The great Ginger Baker provides a lesson in drumming in this vintage clip from 1968
The late Ginger Baker was more than just a drummer. He was the driving force behind Cream and compulsively aggressive percussionist who always made sure to do things on his terms and his terms only. He may not have ever openly admitted to any drummers influencing his style, very comfortable that he had his “own thing”, but it’s clear that he’s gone on to influence countless drummers and judging by this absolute clinic that Baker puts on it should arrive as no surprise.
Baker passed away in 2019 with bonafide legend status that means his legacy remembers him as one of the finest percussionists that have ever graced the planet. His wild on-stage persona was only matched by his off-stage antics which was as crazy as you could imagine and some. He will remain a member of the pantheon of rock forevermore. Baker had a jazz background which provided him with the platform to become one of the most coveted rock drummers of all time thanks to his impeccable timing which was the stuff of legend.
Cream may have only been together for just over two years from 1966 until 1968 but what Eric Clapton, Ginger Baker and Jack Bruce conquered in that short time will live on forever. The initial hype from the moment of their incarnation was unprecedented as the trio was immediately dubbed as the first ‘supergroup’.
Their decision to form a new group had come after collectively, each member became fed up with performing what they were told to play and, instead, wanted to start their own band which was completely their own. Clapton later recalled how one car journey led to their formation: “I had always liked Ginger,” he explained. “Ginger had come to see me play with the Bluesbreakers. After the gig, he drove me back to London in his Rover. I was very impressed with his car and driving. He was telling me that he wanted to start a band, and I had been thinking about it too.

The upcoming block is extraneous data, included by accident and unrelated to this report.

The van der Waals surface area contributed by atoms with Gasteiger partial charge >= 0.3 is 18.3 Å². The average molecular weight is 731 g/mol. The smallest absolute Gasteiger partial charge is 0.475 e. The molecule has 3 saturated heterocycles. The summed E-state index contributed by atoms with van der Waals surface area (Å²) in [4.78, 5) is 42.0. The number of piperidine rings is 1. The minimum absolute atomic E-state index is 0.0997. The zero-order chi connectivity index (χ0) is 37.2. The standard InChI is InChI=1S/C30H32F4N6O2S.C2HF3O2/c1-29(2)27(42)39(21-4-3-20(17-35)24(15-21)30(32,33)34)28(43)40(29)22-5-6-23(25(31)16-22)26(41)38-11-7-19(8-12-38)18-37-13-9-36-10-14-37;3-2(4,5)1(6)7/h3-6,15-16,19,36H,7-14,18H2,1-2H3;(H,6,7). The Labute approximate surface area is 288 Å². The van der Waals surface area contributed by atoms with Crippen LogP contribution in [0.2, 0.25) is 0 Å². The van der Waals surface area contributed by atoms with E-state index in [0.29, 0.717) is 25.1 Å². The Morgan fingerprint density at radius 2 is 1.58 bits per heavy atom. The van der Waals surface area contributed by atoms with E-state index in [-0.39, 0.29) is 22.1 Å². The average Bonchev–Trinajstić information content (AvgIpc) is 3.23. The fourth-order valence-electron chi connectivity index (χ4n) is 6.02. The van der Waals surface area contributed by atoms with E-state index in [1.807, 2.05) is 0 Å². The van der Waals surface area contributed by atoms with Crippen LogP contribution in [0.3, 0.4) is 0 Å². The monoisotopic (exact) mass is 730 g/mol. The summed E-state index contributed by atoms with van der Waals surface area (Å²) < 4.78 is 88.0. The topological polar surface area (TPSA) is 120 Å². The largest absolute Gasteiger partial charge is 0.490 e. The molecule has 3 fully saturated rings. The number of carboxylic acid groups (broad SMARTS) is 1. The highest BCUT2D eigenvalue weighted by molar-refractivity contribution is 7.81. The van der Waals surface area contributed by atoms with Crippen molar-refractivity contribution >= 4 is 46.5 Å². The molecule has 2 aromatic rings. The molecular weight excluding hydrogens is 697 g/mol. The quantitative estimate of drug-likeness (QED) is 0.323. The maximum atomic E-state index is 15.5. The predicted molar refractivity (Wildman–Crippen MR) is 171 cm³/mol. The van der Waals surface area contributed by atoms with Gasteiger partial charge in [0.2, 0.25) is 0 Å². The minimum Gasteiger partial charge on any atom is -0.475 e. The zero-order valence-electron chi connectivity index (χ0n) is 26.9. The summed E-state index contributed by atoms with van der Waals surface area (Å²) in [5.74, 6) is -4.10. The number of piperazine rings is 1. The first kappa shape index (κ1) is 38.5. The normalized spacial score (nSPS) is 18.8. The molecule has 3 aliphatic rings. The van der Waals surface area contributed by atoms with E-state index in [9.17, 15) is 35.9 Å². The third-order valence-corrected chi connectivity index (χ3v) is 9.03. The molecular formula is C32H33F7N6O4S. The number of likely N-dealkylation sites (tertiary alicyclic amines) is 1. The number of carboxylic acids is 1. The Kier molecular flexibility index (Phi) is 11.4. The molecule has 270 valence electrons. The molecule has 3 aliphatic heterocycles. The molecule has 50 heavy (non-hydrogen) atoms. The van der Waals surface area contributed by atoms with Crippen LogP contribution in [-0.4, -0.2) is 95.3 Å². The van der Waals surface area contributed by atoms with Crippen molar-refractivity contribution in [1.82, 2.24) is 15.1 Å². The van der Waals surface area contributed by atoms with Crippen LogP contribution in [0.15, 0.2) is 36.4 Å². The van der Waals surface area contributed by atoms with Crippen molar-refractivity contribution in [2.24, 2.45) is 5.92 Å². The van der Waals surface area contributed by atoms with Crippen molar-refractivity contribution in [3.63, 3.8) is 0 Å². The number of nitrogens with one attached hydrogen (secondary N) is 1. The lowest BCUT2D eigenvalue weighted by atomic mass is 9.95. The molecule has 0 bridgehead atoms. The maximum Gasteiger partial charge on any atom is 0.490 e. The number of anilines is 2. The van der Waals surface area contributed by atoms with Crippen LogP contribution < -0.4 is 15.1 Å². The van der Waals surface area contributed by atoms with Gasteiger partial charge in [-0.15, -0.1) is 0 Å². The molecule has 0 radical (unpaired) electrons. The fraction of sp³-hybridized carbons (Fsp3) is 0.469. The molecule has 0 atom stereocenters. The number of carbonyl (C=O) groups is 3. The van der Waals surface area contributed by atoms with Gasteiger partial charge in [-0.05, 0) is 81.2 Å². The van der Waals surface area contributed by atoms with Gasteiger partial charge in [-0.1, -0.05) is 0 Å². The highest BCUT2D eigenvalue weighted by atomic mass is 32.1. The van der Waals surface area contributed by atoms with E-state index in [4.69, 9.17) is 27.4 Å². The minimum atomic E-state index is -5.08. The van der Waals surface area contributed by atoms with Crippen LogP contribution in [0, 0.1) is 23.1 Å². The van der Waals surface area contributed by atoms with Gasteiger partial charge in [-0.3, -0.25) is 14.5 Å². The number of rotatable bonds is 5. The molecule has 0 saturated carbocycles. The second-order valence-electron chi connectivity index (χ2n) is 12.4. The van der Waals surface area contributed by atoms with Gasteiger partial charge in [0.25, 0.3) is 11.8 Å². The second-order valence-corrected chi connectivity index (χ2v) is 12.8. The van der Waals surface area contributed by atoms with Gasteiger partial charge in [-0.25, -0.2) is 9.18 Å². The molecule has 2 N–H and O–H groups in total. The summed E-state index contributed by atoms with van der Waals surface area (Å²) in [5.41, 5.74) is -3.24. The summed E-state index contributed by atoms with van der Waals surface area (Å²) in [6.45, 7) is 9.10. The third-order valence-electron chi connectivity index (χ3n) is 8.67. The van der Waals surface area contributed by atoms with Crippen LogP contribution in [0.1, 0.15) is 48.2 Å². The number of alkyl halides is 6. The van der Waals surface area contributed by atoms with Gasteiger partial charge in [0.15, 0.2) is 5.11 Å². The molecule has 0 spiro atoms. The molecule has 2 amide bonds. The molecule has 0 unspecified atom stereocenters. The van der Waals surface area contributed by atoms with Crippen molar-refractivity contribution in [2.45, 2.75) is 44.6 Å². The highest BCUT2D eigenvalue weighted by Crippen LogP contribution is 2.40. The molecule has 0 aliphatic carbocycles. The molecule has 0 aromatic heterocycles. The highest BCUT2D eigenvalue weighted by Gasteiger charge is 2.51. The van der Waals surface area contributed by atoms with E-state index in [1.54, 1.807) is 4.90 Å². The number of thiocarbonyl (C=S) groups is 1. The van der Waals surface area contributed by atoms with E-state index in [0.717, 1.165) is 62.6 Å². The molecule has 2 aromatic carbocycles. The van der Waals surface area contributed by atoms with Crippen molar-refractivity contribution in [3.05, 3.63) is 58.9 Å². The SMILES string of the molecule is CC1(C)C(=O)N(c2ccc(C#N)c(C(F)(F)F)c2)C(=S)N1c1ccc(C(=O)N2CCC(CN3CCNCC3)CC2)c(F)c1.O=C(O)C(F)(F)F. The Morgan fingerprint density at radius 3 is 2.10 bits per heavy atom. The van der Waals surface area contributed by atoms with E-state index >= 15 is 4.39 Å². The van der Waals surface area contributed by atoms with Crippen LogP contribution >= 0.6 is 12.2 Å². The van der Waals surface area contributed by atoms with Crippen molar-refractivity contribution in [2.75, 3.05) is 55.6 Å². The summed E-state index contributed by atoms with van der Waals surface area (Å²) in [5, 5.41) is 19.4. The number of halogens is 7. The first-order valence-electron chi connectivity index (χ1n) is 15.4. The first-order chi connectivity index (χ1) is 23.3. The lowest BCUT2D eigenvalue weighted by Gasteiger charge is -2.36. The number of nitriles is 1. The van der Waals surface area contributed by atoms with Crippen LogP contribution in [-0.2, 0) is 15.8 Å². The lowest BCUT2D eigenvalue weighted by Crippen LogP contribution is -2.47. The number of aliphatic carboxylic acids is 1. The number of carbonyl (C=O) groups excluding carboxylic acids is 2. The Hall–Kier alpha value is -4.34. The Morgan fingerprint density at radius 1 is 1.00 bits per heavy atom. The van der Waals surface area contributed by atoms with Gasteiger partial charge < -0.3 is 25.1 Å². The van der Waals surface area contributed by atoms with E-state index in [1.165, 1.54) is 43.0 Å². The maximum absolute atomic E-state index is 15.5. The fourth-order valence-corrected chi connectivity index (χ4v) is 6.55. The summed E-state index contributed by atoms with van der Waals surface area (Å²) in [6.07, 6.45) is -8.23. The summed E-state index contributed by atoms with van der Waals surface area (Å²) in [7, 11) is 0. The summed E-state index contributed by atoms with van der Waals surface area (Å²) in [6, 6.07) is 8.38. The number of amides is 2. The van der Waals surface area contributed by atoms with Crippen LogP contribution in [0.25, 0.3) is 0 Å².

“When Ginger invited me to join, I asked him who else was in the band,” Clapton later told Uncut. “He said, ‘I don’t know yet.’ So, I suggested Jack. He said, ‘No, what did you have to go and mention him for?’ I said, ‘Because I just played with him and he’s a great bass player and you guys played together with Graham Bond and Alexis, so I thought you’d be pleased.’ And he said, ‘No, we don’t get on very well at all.’ So, I withdrew at that point. Then I said I would only go in with Ginger if he would go in with Jack. So he had to say OK.”
In 2012, Clapton revealed why the band had no option but to split up so early on into their career: “The workload was pretty severe. We were playing six nights a week and I lost weight until I was about nine stone and I looked like death,” he commented. “I was in bad shape. It wasn’t so much self-abuse as self-neglect. I think that all added to the psychology of the situation, which was pretty tricky at the best of times. Ginger and Jack were dynamic characters and pretty overwhelming.”
Adding: “It felt like I was in a confrontational situation 24 hours a day. Half my time was spent trying to keep the peace. And on top of that, you’re trying to be creative and make music. I was calling home to Robert Stigwood, our manager, and saying, “Get me out of here – these guys are crazy. I don’t know what’s going on and I’ve had enough.”
The one place where there was no confrontation between Ginger and Jack was on stage when they were both at home and there was this electricity that happened when they played live despite their toxic relationship off-stage. A drummer as supreme as Baker is always going to come with some baggage but this video from 1968 just before the band split captures him in a place of calm as he gets to do what he does best, drum.
He discusses all the components of his set-up and gives a priceless insight into the art of drumming. Although it looked like Baker was a completely unhinged character who was just an insane drummer, this video shows that there was a method to his madness and drumming was precious to him. It’s also a revealing video as Baker admits somewhat ashamedly that he doesn’t practice anymore but reminisces fondly about the days he spent as a child sitting behind the drumkit all-day long.
It’s truly a must-watch for any aspiring drummer, check it out below.